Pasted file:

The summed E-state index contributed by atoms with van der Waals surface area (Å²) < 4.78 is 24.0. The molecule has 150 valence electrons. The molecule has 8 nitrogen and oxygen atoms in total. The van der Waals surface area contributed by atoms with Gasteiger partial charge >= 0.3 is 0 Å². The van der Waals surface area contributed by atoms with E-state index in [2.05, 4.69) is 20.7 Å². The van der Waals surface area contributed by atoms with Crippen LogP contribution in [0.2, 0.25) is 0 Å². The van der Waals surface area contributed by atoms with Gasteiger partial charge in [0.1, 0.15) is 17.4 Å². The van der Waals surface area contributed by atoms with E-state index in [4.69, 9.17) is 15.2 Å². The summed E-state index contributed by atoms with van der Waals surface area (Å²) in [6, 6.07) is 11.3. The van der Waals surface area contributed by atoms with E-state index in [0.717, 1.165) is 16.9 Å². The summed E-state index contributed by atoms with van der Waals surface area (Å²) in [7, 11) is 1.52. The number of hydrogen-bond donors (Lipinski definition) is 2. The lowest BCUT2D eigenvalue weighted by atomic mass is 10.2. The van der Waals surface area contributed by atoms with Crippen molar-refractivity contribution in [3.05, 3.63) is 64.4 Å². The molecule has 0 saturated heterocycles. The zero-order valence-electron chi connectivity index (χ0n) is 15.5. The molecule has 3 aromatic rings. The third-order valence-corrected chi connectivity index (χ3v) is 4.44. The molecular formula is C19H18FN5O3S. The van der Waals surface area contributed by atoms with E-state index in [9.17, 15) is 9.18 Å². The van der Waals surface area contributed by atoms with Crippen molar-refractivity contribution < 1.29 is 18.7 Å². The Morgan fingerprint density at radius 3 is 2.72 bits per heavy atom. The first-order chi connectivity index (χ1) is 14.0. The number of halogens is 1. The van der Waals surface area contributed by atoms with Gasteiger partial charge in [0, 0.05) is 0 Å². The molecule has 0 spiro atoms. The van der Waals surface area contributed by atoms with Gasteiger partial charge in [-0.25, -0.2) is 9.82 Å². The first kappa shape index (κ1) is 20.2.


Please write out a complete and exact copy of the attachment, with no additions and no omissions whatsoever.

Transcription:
The summed E-state index contributed by atoms with van der Waals surface area (Å²) < 4.78 is 24.0. The molecule has 150 valence electrons. The molecule has 8 nitrogen and oxygen atoms in total. The van der Waals surface area contributed by atoms with Gasteiger partial charge >= 0.3 is 0 Å². The van der Waals surface area contributed by atoms with E-state index in [2.05, 4.69) is 20.7 Å². The van der Waals surface area contributed by atoms with Crippen LogP contribution in [0.2, 0.25) is 0 Å². The van der Waals surface area contributed by atoms with Gasteiger partial charge in [0.1, 0.15) is 17.4 Å². The van der Waals surface area contributed by atoms with E-state index in [4.69, 9.17) is 15.2 Å². The summed E-state index contributed by atoms with van der Waals surface area (Å²) in [6, 6.07) is 11.3. The van der Waals surface area contributed by atoms with E-state index in [0.717, 1.165) is 16.9 Å². The summed E-state index contributed by atoms with van der Waals surface area (Å²) in [7, 11) is 1.52. The number of hydrogen-bond donors (Lipinski definition) is 2. The lowest BCUT2D eigenvalue weighted by atomic mass is 10.2. The van der Waals surface area contributed by atoms with Crippen molar-refractivity contribution in [3.05, 3.63) is 64.4 Å². The molecule has 0 saturated heterocycles. The zero-order valence-electron chi connectivity index (χ0n) is 15.5. The molecule has 3 aromatic rings. The third-order valence-corrected chi connectivity index (χ3v) is 4.44. The molecular formula is C19H18FN5O3S. The van der Waals surface area contributed by atoms with E-state index in [9.17, 15) is 9.18 Å². The van der Waals surface area contributed by atoms with Crippen molar-refractivity contribution < 1.29 is 18.7 Å². The Morgan fingerprint density at radius 3 is 2.72 bits per heavy atom. The first-order chi connectivity index (χ1) is 14.0. The number of halogens is 1. The van der Waals surface area contributed by atoms with Gasteiger partial charge in [0, 0.05) is 0 Å². The molecule has 0 spiro atoms. The van der Waals surface area contributed by atoms with Gasteiger partial charge in [-0.25, -0.2) is 9.82 Å². The first kappa shape index (κ1) is 20.2.